The Criterion Collection
When Japanese film studio Toho saw the success of the American shark movie Jaws, they asked screenwriter Nobuhiko Obayashi to come up with something similar.
What he came back with was House, a film quite unlike Jaws, or any other film for that matter.
Seven Japanese schoolgirls travel to the countryside to spend their vacation in an old, decrepit house belonging to the old decrepit aunt of one of the girls. Soon after arrival, the girls start disappearing, and with each missing girl, the old aunt seems a get a little younger.
The girls all have descriptive nicknames; Gorgeous (the beautiful one), Sweet (the nice one), Kung Fu (the fighter), Melody (the musician), Mac (the one that eats a lot), etc.. For the most part, that single descriptor is about all we get to know about them; save Gorgeous, who we learn has a single father that is planning to re-marry, prompting her to contact her aunt to ask if she can visit to escape her over-eager step-mother-to-be.
House is a strange mix of the adult and the innocent. The director said that he asked his pre-teen daughter for ideas; and many of the concepts certainly have a childish edge to them. A girl will be decapitated, which is an adult’s idea of horror; but then the head will fly around and chase someone, a child’s idea of horror. This dichotomy leaves the movie in an unsettling middle ground. In some ways, its creepier than it would have been as a straight horror film; its disturbing when gory acts of violence are committed by people that don’t understand how horrific they are.
The special effects also reflect the two sides of the film. The shots composed by Obayashi are complex; made up of matte paintings, green-screens, and animation, but none of them are done very well; the paintings look fake, the animation primitive, and the green-screen isn’t properly isolated so there is a hazy glow around everything. The director stated that this was on purpose, as he wanted the film to look as it if was made by children. If that was his goal, he succeeded. The result is a bright and colorful, anime-style look which, again, serves to contrast and highlight the horror.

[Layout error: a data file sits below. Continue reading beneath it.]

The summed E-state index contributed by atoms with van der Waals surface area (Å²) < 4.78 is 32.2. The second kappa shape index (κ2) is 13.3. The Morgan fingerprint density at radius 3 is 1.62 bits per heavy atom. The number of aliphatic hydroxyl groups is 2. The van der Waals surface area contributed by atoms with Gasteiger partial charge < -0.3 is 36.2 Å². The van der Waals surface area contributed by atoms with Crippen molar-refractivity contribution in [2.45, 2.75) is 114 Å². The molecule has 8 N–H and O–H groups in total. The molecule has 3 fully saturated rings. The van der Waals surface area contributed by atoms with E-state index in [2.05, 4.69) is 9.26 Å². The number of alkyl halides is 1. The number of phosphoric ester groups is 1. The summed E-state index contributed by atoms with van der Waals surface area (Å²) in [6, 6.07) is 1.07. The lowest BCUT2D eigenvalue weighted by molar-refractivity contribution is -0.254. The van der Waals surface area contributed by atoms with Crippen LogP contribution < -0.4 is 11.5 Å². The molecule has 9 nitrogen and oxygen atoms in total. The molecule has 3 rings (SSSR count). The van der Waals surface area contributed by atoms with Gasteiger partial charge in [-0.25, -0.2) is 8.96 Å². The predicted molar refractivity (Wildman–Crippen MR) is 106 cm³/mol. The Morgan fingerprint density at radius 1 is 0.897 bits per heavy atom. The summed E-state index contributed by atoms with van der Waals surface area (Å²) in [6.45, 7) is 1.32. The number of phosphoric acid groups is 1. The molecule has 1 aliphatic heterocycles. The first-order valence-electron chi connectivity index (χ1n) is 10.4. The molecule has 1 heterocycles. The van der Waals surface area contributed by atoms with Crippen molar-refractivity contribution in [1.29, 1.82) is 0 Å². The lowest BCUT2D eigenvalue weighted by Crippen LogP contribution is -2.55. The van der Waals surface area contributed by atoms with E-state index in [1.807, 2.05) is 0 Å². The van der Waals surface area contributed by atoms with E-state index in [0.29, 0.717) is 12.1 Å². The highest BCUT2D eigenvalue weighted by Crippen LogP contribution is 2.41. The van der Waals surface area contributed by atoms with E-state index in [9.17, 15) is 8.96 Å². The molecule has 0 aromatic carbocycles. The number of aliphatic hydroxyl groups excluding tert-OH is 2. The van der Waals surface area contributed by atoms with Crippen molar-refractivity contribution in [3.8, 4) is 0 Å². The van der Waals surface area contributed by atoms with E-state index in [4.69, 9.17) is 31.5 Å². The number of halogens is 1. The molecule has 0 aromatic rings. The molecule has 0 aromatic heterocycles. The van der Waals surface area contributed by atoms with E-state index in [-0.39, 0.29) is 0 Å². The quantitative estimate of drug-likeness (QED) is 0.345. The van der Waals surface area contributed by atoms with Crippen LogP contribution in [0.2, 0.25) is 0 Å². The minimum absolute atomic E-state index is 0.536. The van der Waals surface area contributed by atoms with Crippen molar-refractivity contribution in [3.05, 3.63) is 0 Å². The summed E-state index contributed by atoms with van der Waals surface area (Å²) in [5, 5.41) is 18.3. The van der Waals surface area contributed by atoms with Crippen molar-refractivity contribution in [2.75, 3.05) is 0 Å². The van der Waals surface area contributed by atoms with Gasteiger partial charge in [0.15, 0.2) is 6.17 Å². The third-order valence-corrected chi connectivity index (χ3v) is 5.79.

That’s not to say that the horror is greatly effective. House is not a scary film; it an uncomfortable one. It mixes cliches from different genres to create a product that doesn’t quite fit into any category. More importantly, it’s not just an artistic experiment; the film is, whatever it is, entertaining. It’s truly unpredictable, and the girls, though shallow, are fun to watch; especially Kung Fu, who has her own theme tune which starts playing when she’s about to use her martial arts ability.
Criterion is known for its high-end presentation, and this film is no different. The movie is presented in 4/3 fullscreen (as it was made); the video has a washed-out, faded look; but I’m pretty sure that was the intent of the director.